Senior-Friendly Home Updates Could Save Money

Tim Watt  |  January 14, 2013

Some caregivers are hesitant to suggest their senior loved one moves in with them, not only because of the caregiving responsibilities they will need to take on, but also because of the adjustments they might need to make around the home. However, unless you are planning to build an addition onto your house or make another drastic change, making some senior-friendly changes might actually save you money, according to the Palatka Daily News.

Make it automatic
Improved lighting is one change that is recommended to make a home safer for seniors. You might think this means a higher electricity bill, but it doesn't have to. Instead of simply leaving more lights on, invest in automatic lighting. Controlled by a motion sensor, lights can turn on and off when people enter or leave rooms. This will eliminate the issue of reaching for light switches in the dark and will ensure every room is well-lit for each person who enters, while also saving you money, the news outlet reports.

Efficient updates
The Family Caregiver Alliance recommends families discuss the role the senior will play in the family dynamic before the move. While some seniors will need full-time care, others will be playing a vital role in the family's daily lifestyle. If your loved one is expected to help out with tasks around the house like cooking or laundry, switching out your old appliances for new ones might make his or her job easier and safer. Getting a new refrigerator or dishwasher that has drawers between hip and shoulder height means seniors don't have to reach up or bend down to access them. While this might be a costly investment at first, newer models are more energy efficient, meaning your carbon footprint and energy bills will go down.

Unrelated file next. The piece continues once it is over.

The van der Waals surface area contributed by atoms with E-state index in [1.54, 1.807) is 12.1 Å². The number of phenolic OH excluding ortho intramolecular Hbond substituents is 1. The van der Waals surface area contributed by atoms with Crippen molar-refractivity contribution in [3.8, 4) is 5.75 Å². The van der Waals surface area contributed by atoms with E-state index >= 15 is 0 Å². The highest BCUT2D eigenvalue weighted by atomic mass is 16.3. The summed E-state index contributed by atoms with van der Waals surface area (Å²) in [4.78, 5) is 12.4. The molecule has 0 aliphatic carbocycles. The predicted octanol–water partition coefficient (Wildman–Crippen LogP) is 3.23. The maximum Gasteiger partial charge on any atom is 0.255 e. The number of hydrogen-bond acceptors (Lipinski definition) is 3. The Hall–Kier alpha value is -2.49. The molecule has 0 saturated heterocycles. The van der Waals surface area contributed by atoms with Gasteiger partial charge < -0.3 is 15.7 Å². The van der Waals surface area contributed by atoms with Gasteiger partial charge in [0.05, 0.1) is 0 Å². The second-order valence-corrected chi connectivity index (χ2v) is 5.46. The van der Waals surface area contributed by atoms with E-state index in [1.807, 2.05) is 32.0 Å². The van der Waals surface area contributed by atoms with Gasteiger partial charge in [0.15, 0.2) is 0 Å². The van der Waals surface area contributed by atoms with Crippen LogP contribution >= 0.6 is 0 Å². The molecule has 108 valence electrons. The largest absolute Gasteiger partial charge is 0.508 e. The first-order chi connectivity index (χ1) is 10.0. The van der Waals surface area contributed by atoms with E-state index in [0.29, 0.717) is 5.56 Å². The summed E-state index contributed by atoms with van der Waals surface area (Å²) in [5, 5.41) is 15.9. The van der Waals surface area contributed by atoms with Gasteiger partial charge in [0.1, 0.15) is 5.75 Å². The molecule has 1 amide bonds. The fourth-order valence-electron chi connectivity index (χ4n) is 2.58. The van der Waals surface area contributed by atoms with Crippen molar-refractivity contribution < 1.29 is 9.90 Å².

Keeping the heat in
Many seniors also like to keep their homes warm. If you live in a cold climate, this seems like it might translate to a higher energy bill, but some efficient updates may end up saving you money over time. Consider installing new, insulated windows to keep the heat in and the cold air out, or planting some tall bushes outside to create a buffer against the wind. You could also install insulated or airtight curtains, which trap heat and block the cold, so less of your money is going out the window, literally and figuratively.